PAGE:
ambulance, etc.)

41
The Hospice Interdisciplinary Team
Volunteer Coordinator
Occupational Therapist
Pharmacist
Physician
Social Worker
Patient Family
Nurse
Dietician
Nursing Aide
Chaplain
Ancillary Services
Bereavement Counselor
42
Hospice-NH Partnership
?
Expertise of the nursing facility in long-term
care
Expertise of hospice in end-of-life care
?
Optimal experience for dying residents and their
family members
43
Coordinated plan of care
  • Reflect hospice philosophy.
  • Common problem list.
  • Designate responsible provider.
  • Designate responsible discipline.
  • Establish when it will be done.
  • Palliative care goals.
  • Change and update to meet the residents needs.

44
Supporting documentation
  • Physician terminal prognosis.
  • Advance directives.
  • Hospice consent form Resident elects to receive
    palliative care.
  • Hospice team charting on quality indicators.

45
Informed consent Is hospice an appropriate
alternative?
  • Mr. Palmer is an 84 year old man with advanced
    dementia (MMSE score10), congestive heart
    failure, diabetes, and prostate cancer.
  • He says his goals for care are
  • To stay as comfortable as possible
  • To avoid being a burden to family
  • To stay at the nursing home and avoid
    hospitalization

46
Hospice effectiveness in nursing homes
  • Moderate quality data (case-control studies)
  • Main findings
  • Improved pain assessment and management
  • Improved family satisfaction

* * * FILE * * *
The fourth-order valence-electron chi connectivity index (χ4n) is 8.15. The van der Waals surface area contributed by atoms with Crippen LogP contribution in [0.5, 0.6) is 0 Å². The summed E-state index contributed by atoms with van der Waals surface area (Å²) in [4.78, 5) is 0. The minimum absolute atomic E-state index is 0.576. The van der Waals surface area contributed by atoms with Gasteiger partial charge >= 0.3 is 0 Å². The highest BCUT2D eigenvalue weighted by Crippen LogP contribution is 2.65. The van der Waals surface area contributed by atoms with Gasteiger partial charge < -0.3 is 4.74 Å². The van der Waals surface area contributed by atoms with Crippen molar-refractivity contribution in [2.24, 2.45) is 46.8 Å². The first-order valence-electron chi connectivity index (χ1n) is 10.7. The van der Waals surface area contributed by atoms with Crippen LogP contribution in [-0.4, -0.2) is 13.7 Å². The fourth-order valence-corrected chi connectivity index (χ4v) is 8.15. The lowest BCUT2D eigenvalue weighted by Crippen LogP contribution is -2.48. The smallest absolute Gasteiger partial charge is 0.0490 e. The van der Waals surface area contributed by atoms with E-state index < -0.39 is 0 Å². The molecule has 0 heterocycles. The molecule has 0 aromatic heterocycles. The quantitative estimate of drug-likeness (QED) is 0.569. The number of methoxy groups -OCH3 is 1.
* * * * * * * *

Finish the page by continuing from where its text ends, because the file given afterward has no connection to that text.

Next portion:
• Lower rates of restraint use
  • (Sources Miller 2002 Teno
    2004 Miller 2003)
  • Longer lengths of stay associated with better
    outcomes

47
Need for hospice in nursing homes?
  • Yes
  • Compared to community-dwelling hospice patients,
    similar needs for
  • Pain management
  • Symptom management
  • Education/teaching
  • Counseling
  • Unique needs
  • Supervision of patient
  • Communication/contact
  • Casarett (2001)

48
Assistant Secretary for Planning and Evaluation
(ASPE), 2000
  • Hospice residents are less likely to be
    hospitalized in the last 30 days of life (12.5
    vs 41.3) and last 90 days (24.5 vs 53).
  • Hospice patients received superior pain
    assessments compared to those who did not receive
    hospice.

49
Results of ASPE Study (cont.)
  • Hospice patients had lower rates of physical
    restraint use, parenteral/intravenous feeding, or
    feeding tubes in place.
  • When hospice is working in a nursing facility,
    there is a beneficial spillover effect to
    non-hospice residents.

50
When should residents enroll in hospice?
  • Probably sooner
  • Short lengths of stay
  • NHPCO data median 26 days
  • 33 lt 1 week
  • 10 lt1 day
  • Better outcomes in patients with longer stays
  • Pain management
  • Provision of services
  • Access to intensive continuous care
  • Bereavement outcomes

51
What is an optimal length of stay in hospice?
  • No definitive study
  • Conflicting opinions/data
  • But Residents and families need enough time in
    hospice
  • To develop relationships with providers
  • To allow for full assessment of needs
  • To develop a treatment plan
  • Minimum 2-3 months

52
Mr. Palmer
  • Mr. Palmer enrolled in hospice approximately 2
    weeks following the family meeting.
  • He remained stable, with gradual continued weight
    loss, for 3 months.
  • He had one episode of dehydration and probable
    aspiration pneumonia that was treated in the
    nursing home, without the need for
    hospitalization.

53
Mr. Palmer
  • After that illness, he remained weak and
    lethargic, with a more rapid decline in ADLs.
  • He died one month later (4 months after enrolling
    in hospice).
  • Hospice continued to provide bereavement support
    for family and staff.